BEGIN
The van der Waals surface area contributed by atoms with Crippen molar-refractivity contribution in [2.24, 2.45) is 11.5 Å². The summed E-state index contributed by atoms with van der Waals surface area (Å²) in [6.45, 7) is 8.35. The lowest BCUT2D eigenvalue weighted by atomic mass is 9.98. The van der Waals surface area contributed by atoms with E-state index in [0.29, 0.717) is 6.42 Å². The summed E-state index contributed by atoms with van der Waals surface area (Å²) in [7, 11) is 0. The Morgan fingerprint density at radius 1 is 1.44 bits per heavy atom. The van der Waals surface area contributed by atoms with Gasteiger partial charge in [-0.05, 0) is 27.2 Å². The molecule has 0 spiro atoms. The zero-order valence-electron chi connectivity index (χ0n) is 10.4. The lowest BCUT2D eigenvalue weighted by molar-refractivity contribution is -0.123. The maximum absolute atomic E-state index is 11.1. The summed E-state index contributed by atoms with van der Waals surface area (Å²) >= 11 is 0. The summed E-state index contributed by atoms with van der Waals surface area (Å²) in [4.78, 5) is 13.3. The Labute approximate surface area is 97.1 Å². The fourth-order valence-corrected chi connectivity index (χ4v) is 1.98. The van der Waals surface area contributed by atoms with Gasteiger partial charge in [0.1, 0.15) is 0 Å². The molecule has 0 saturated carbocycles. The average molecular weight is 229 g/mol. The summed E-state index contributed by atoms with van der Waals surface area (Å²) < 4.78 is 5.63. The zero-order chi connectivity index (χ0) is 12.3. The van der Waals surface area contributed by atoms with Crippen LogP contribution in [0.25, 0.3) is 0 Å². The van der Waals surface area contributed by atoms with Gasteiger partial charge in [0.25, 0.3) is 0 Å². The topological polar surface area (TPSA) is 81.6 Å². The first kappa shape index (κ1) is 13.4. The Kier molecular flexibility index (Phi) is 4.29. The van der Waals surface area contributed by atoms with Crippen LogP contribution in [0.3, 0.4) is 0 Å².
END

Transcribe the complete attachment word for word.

The van der Waals surface area contributed by atoms with Crippen molar-refractivity contribution in [2.24, 2.45) is 11.5 Å². The summed E-state index contributed by atoms with van der Waals surface area (Å²) in [6.45, 7) is 8.35. The lowest BCUT2D eigenvalue weighted by atomic mass is 9.98. The van der Waals surface area contributed by atoms with E-state index in [0.29, 0.717) is 6.42 Å². The summed E-state index contributed by atoms with van der Waals surface area (Å²) in [7, 11) is 0. The Morgan fingerprint density at radius 1 is 1.44 bits per heavy atom. The van der Waals surface area contributed by atoms with Gasteiger partial charge in [-0.05, 0) is 27.2 Å². The molecule has 0 spiro atoms. The zero-order valence-electron chi connectivity index (χ0n) is 10.4. The lowest BCUT2D eigenvalue weighted by molar-refractivity contribution is -0.123. The maximum absolute atomic E-state index is 11.1. The summed E-state index contributed by atoms with van der Waals surface area (Å²) >= 11 is 0. The summed E-state index contributed by atoms with van der Waals surface area (Å²) in [4.78, 5) is 13.3. The Labute approximate surface area is 97.1 Å². The fourth-order valence-corrected chi connectivity index (χ4v) is 1.98. The van der Waals surface area contributed by atoms with Gasteiger partial charge in [0.1, 0.15) is 0 Å². The molecule has 0 saturated carbocycles. The average molecular weight is 229 g/mol. The summed E-state index contributed by atoms with van der Waals surface area (Å²) < 4.78 is 5.63. The zero-order chi connectivity index (χ0) is 12.3. The van der Waals surface area contributed by atoms with Crippen LogP contribution in [0.25, 0.3) is 0 Å². The van der Waals surface area contributed by atoms with Gasteiger partial charge in [0.25, 0.3) is 0 Å². The topological polar surface area (TPSA) is 81.6 Å². The first kappa shape index (κ1) is 13.4. The Kier molecular flexibility index (Phi) is 4.29. The van der Waals surface area contributed by atoms with Crippen LogP contribution in [0.3, 0.4) is 0 Å².